When U.S. Congressman John Lewis of Georgia visits the Union College campus in two weeks, he’ll be adding his name to an impressive list of commencement speakers that includes former U.S. President William Howard Taft.
Other prominent politicians, Supreme Court justices and both Nobel and Pulitzer Prize winners are also on the list of notables who have come to Union to inspire the graduating class. Few, if any, however, had as difficult a task as Taft did on June, 11, 1917.
As the 59-year-old Ohio native and future chief justice approached the podium at the Presbyterian Church in the Stockade section of Schenectady and addressed the schools’s 121st graduating class, the pall of a world war hung in the air. Taft’s aim was to be uplifting and inspirational, even though 46 Union students and four faculty members had already enlisted into the armed services and left the campus. Before the year was out 70 more young men from Union would join them on their way to fight in Europe.
The U.S. had entered World War I two months earlier, and a Union official recommended that Taft’s speech should focus on that conflict.
“It is good advice,” said Taft, who opened his remarks by sharing the counsel. “It is a good suggestion, and in the face of events it is hard to follow any other subject.”
As commencements go, the presence of a former U.S. president must have added some luster to the 1917 event, and the speaker for this year’s ceremony has that same gravitas. Lewis, a Georgia Democrat in the U.S. House of Representatives, was a member of the “Big Six” from the American Civil Rights Movement of the 1960s. He was chairman of the Student Nonviolent Coordinating Committee, a close associate of Martin Luther King and helped organize the March on Washington. Lewis is the last person alive who spoke on that day, Aug. 28, 1963, when King delivered his famous “I Have a Dream” speech at the Lincoln Memorial.
“John Lewis is a remarkable person whose life story has been an inspiration to me and to many others,” said Union College President Stephen Ainlay. “One of the most important figures in the American civil rights movement, he consistently demonstrated commitment and courage.”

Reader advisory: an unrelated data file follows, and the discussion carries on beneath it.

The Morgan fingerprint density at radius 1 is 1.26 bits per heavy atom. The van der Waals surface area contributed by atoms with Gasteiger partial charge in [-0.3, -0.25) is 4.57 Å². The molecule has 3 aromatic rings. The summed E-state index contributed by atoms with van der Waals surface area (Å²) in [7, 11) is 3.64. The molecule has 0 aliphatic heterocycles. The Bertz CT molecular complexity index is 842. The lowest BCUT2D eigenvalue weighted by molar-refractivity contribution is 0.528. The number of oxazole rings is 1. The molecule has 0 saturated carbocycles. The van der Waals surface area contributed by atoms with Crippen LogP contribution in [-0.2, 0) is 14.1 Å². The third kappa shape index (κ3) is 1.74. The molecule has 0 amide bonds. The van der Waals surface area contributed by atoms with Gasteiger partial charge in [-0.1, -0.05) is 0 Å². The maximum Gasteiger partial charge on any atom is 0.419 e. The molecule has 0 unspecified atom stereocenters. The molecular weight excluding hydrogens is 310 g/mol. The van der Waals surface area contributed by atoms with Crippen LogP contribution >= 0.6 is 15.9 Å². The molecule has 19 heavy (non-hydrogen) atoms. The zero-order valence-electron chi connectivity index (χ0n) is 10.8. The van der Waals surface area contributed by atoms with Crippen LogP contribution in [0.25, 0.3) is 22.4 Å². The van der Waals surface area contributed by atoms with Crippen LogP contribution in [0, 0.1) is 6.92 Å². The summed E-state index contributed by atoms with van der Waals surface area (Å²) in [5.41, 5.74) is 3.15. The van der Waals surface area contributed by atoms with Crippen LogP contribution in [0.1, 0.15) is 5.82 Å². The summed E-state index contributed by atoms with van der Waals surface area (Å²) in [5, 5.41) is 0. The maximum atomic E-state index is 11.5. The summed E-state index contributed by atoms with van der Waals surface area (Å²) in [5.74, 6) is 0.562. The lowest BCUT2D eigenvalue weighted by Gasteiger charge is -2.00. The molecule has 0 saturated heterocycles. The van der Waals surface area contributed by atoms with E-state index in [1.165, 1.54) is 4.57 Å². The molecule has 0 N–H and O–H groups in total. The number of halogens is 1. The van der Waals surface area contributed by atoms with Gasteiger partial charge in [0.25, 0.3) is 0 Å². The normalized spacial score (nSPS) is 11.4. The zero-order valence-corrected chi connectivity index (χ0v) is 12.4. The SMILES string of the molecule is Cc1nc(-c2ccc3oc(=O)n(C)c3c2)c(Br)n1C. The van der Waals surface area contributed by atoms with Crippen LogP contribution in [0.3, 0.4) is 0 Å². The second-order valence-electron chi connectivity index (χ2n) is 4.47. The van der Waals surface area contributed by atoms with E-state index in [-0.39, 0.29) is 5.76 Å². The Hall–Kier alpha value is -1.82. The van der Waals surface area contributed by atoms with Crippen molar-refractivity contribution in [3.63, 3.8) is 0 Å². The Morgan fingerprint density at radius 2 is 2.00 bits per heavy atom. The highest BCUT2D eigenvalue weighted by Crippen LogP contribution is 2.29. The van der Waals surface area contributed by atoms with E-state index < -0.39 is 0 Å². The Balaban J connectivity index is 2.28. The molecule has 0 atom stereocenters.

Just last month, Lewis spoke at the commencement ceremony at Rensselaer Polytechnic Institute in Troy, telling graduates to “never, ever give up your dream.”
“He continues to ask us to set our sights on making the world a better place,” said Ainlay. “The Class of 2013 and all of Union can rightfully feel honored that he accepted our invitation, and I look forward to honoring him at this year’s commencement.”
While not all commencement speakers are as memorable as a former occupant of the White House or a sitting U.S. congressman of Lewis’s stature, Union’s list is quite impressive. Democratic Senator Daniel Patrick Moynihan gave commencement speeches in 1983 and 1995, while sitting New York governors on the list include Thomas Dewey in 1950 and Glens Falls native Charles Evan Hughes in 1908. Hughes later joined Taft on the U.S. Supreme Court and succeeded him as chief justice in 1930.
Pulitzer Prize-winning historians Garry Wills and David McCullough spoke in 1993 and 1994, respectively, while other speakers have included Nobel Prize recipients Elihu Root (1914) and Irving Langmuir (1934). Root was a New York senator and secretary of state under William McKinley and Theodore Roosevelt, while Langmuir was a General Electric scientist who lived adjacent to the college in the GE Realty Plot.
Retired Union College political science professor James Underwood figures he’s been to most of the commencement ceremonies since he started teaching at the school in 1963, and many, he said, have been quite memorable.
“Phil Robinson, who was a student of mine, could have been a stand-up comic,” Underwood said of the 1996 commencement speaker, a Union grad who went on to make movies such as “Field of Dreams,” “Sneakers” and “The Sum of All Fears.” “He was funny and he gave a great speech. David McCullough gave a wonderful talk. There have been many, many good ones.”
In 2003 Joanne Rogers, the wife of PBS star Fred “Mr.” Rogers, delivered quite an inspirational speech according to Underwood, filling in for her husband, who had died in February.
“We had invited Mr. Rogers and when he died, the kids said, ‘let’s get Mrs. Rogers,’ ” remembered Underwood. “Well, she showed up and she was wonderful.”
While every commencement speaker had impressive credentials in their field, not all were celebrities, and some just weren’t great speakers. Schenectady County District Attorney Bob Carney graduated from Union in 1975, and remembers very little of what was said by biomedical researcher Albert B. Sabin from the University of South Carolina.
“He seemed a very kind man, and I remember he seemed very nervous,” said Carney. “He really was not a great public speaker. I remember more about the parties surrounding the ceremony than I do the ceremony.”
Carney also recalls that the Union class of 1975 was the first to have a “full compliment” of female graduates. Three years earlier, in 1972, when women were just beginning to take full course loads at Union College, it was Wellesley College President Ruth Marie Adams who gave the commencement speech. At the time, Adams was acting as a consultant to Dartmouth College which, like Union, was transitioning to a coed campus.